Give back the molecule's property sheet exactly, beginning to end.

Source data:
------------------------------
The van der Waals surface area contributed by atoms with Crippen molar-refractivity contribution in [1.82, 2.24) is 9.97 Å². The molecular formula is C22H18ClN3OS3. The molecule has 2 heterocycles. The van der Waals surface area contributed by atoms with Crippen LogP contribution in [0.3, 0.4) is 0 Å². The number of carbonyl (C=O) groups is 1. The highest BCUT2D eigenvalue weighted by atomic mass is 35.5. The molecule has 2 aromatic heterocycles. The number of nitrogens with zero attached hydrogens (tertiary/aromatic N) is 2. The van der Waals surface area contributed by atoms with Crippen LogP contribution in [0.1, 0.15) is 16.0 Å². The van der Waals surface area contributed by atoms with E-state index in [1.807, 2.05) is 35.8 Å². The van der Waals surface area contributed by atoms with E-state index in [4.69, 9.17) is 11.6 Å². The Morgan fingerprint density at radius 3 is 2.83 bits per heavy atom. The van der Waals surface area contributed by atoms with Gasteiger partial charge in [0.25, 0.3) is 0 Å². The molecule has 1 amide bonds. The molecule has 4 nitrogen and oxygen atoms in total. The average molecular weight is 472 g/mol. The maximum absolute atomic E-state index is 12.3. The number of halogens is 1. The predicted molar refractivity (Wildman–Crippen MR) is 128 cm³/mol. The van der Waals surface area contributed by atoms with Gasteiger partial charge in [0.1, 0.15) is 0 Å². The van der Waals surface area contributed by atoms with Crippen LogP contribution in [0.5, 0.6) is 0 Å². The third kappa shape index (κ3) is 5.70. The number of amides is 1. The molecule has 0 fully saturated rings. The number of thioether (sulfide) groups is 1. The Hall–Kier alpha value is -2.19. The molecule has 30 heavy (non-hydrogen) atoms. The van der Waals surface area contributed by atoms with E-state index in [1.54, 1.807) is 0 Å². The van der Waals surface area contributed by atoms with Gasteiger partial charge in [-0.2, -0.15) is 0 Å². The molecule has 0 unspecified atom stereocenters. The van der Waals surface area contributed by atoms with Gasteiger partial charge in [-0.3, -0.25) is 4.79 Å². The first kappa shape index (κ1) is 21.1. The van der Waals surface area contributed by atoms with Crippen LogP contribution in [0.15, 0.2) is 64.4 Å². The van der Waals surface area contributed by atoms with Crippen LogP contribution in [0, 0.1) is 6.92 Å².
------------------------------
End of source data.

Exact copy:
The van der Waals surface area contributed by atoms with Crippen molar-refractivity contribution in [1.82, 2.24) is 9.97 Å². The molecular formula is C22H18ClN3OS3. The molecule has 2 heterocycles. The van der Waals surface area contributed by atoms with Crippen LogP contribution in [0.3, 0.4) is 0 Å². The number of carbonyl (C=O) groups is 1. The highest BCUT2D eigenvalue weighted by atomic mass is 35.5. The molecule has 2 aromatic heterocycles. The number of nitrogens with zero attached hydrogens (tertiary/aromatic N) is 2. The van der Waals surface area contributed by atoms with Crippen LogP contribution in [0.1, 0.15) is 16.0 Å². The van der Waals surface area contributed by atoms with E-state index in [1.807, 2.05) is 35.8 Å². The van der Waals surface area contributed by atoms with E-state index in [4.69, 9.17) is 11.6 Å². The Morgan fingerprint density at radius 3 is 2.83 bits per heavy atom. The van der Waals surface area contributed by atoms with Gasteiger partial charge in [0.25, 0.3) is 0 Å². The molecule has 1 amide bonds. The molecule has 4 nitrogen and oxygen atoms in total. The average molecular weight is 472 g/mol. The maximum absolute atomic E-state index is 12.3. The number of halogens is 1. The predicted molar refractivity (Wildman–Crippen MR) is 128 cm³/mol. The van der Waals surface area contributed by atoms with Gasteiger partial charge in [0.1, 0.15) is 0 Å². The van der Waals surface area contributed by atoms with Crippen LogP contribution in [0.5, 0.6) is 0 Å². The third kappa shape index (κ3) is 5.70. The number of amides is 1. The molecule has 0 fully saturated rings. The number of thioether (sulfide) groups is 1. The Hall–Kier alpha value is -2.19. The molecule has 30 heavy (non-hydrogen) atoms. The van der Waals surface area contributed by atoms with E-state index in [1.54, 1.807) is 0 Å². The van der Waals surface area contributed by atoms with Gasteiger partial charge in [-0.2, -0.15) is 0 Å². The molecule has 0 unspecified atom stereocenters. The van der Waals surface area contributed by atoms with Gasteiger partial charge in [-0.3, -0.25) is 4.79 Å². The first kappa shape index (κ1) is 21.1. The van der Waals surface area contributed by atoms with Crippen LogP contribution in [0.15, 0.2) is 64.4 Å². The van der Waals surface area contributed by atoms with Crippen LogP contribution in [0, 0.1) is 6.92 Å².